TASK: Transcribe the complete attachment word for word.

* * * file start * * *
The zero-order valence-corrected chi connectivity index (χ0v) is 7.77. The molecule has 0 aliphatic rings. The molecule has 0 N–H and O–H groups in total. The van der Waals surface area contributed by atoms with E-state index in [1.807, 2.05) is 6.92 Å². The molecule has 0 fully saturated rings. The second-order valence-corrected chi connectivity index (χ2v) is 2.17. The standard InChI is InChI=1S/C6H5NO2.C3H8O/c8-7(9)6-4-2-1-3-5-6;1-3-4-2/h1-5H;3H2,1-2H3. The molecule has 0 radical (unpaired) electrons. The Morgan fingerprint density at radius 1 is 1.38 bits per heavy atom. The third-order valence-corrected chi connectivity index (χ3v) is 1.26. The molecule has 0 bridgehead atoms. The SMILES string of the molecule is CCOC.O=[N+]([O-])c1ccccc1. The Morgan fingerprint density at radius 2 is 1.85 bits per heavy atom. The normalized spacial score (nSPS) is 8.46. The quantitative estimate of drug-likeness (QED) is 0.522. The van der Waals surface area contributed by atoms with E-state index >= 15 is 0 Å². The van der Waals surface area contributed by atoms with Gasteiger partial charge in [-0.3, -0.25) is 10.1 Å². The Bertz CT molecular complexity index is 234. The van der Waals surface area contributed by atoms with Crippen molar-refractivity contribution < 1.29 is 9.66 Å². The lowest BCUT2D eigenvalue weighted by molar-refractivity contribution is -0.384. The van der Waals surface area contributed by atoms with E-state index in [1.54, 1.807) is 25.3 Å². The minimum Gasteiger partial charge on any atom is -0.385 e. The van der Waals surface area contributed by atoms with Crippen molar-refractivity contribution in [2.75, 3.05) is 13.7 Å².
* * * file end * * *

The zero-order valence-corrected chi connectivity index (χ0v) is 7.77. The molecule has 0 aliphatic rings. The molecule has 0 N–H and O–H groups in total. The van der Waals surface area contributed by atoms with E-state index in [1.807, 2.05) is 6.92 Å². The molecule has 0 fully saturated rings. The second-order valence-corrected chi connectivity index (χ2v) is 2.17. The standard InChI is InChI=1S/C6H5NO2.C3H8O/c8-7(9)6-4-2-1-3-5-6;1-3-4-2/h1-5H;3H2,1-2H3. The molecule has 0 radical (unpaired) electrons. The Morgan fingerprint density at radius 1 is 1.38 bits per heavy atom. The third-order valence-corrected chi connectivity index (χ3v) is 1.26. The molecule has 0 bridgehead atoms. The SMILES string of the molecule is CCOC.O=[N+]([O-])c1ccccc1. The Morgan fingerprint density at radius 2 is 1.85 bits per heavy atom. The normalized spacial score (nSPS) is 8.46. The quantitative estimate of drug-likeness (QED) is 0.522. The van der Waals surface area contributed by atoms with E-state index >= 15 is 0 Å². The van der Waals surface area contributed by atoms with Gasteiger partial charge in [-0.3, -0.25) is 10.1 Å². The Bertz CT molecular complexity index is 234. The van der Waals surface area contributed by atoms with Crippen molar-refractivity contribution < 1.29 is 9.66 Å². The lowest BCUT2D eigenvalue weighted by molar-refractivity contribution is -0.384. The van der Waals surface area contributed by atoms with E-state index in [1.54, 1.807) is 25.3 Å². The minimum Gasteiger partial charge on any atom is -0.385 e. The van der Waals surface area contributed by atoms with Crippen molar-refractivity contribution in [2.75, 3.05) is 13.7 Å².